Animals are sentient beings whose welfare requirements should be payed full regard to, says the EU Lisbon Treaty. People use animals in many ways, so the responsibility for animal welfare belongs to us all.
Welfare is an animal’s experience of its own psychological and physical state. The state of welfare can vary from good to bad. Welfare is a broad concept, encompassing e.g. physical and mental health, normal growth and, good care for animals under human custody.
Welfare is influenced by the ability of an animal to adapt to environmental events and conditions. If adaptation fails, or causes constant or severe stress, strain, behavioral disorders or ill health to the animal, the welfare of the animal becomes weaker. Animal welfare can be influenced by housing conditions, care, handling and breeding. Humans have bred features on animals that suit us, such as the easy nature of the animal, good production results, and pleasing appearance. Man’s choice is not always a promoter of animal welfare, but the welfare problems caused by animal breeding can also be solved by means of breeding.
Various indicators have been developed to evaluate animal welfare in practical situations. Measures can be used to evaluate animal’s housing conditions or things that are measured straight from the animal, such as the condition of the skin or fur, limping, aggression between animals or animals fear of humans. The evaluation system developed in the Welfare Quality® research project is based on four principles of animal welfare: appropriate behaviour, good health, feeding and housing.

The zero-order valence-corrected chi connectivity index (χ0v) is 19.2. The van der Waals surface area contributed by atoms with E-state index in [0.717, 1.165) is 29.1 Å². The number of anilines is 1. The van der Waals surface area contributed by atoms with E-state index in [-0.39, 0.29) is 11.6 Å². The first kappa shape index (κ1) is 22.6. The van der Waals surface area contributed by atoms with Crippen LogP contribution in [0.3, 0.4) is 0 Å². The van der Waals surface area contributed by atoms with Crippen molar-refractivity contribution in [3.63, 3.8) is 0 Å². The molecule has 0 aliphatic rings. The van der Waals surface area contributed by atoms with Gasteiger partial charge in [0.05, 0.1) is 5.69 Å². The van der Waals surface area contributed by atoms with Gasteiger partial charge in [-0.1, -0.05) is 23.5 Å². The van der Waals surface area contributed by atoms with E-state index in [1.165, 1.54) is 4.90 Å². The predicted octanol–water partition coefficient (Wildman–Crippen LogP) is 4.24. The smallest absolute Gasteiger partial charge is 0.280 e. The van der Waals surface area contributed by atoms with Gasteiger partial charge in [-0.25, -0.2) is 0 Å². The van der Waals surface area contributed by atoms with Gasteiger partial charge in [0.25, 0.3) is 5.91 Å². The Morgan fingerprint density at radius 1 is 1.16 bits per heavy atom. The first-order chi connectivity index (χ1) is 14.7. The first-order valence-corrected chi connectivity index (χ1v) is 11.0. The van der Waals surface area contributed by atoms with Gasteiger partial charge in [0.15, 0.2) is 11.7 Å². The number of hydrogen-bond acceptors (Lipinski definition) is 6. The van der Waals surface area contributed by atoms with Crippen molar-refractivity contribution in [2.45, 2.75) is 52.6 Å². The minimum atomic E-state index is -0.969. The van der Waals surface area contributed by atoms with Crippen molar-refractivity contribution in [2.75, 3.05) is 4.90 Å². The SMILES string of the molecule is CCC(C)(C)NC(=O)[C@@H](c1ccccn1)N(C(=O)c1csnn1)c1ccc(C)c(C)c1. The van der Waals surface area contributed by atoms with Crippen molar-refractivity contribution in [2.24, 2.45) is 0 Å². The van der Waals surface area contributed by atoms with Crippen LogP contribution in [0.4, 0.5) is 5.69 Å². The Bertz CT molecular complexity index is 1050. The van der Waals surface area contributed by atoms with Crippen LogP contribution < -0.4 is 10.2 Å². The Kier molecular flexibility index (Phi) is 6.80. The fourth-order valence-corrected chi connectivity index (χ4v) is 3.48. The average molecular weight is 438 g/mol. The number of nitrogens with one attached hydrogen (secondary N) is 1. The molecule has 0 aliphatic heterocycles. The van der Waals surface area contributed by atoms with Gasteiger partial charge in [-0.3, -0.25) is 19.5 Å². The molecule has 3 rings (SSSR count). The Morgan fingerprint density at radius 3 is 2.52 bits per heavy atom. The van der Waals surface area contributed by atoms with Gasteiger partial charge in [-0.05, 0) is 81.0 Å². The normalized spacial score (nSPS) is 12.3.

The four principles and 12 criteria that are the basis for the Welfare Quality® farm animal welfare assessment protocols
There is no simple measure for animal welfare. Behaviour is however, in a central role in evaluating animal welfare, as it usually is the first means by which the animal tries to adapt to its environment. Behaviour is the first to change when the animal is subjected to external or internal stressors. Behaviour thus is a sensitive indicator of welfare: more sensitive than e.g. health, production or feed consumption. Health is an important factor in welfare, but welfare is a broader concept than health. Production is insufficient for determining welfare, too, for an extensively bred farm animal can at least on the short term produce efficiently at the cost of its own welfare. The state of an animal’s welfare cannot generally be tasted or seen in the animal product. Animal welfare regulations establish the minimum requirements for animal husbandry and care. Meeting these regulations does not necessarily guarantee the welfare of the animal, however.
For the welfare, it is of paramount importance that the animal has the opportunity to satisfy its most essential behavioral needs. For example the resting time of a dairy cow is shorter on a hard surface compared to a soft one. Thus, a cow’s resting behavior can suggest that a soft resting surface is better for its welfare. Various forms of abnormal behaviour, such as tail biting on pigs, may increase as welfare decreases. Tail biting on pigs is a situation where pigs in a pen bite each other’s tail, causing painful injuries. Some forms of abnormal behaviour can reveal what the animal is suffering from. For example the suckling of other calves by calves may tell of their unsatisfied need for suckling.
Read more about animal welfare at www.elaintieto.fi (in Finnish)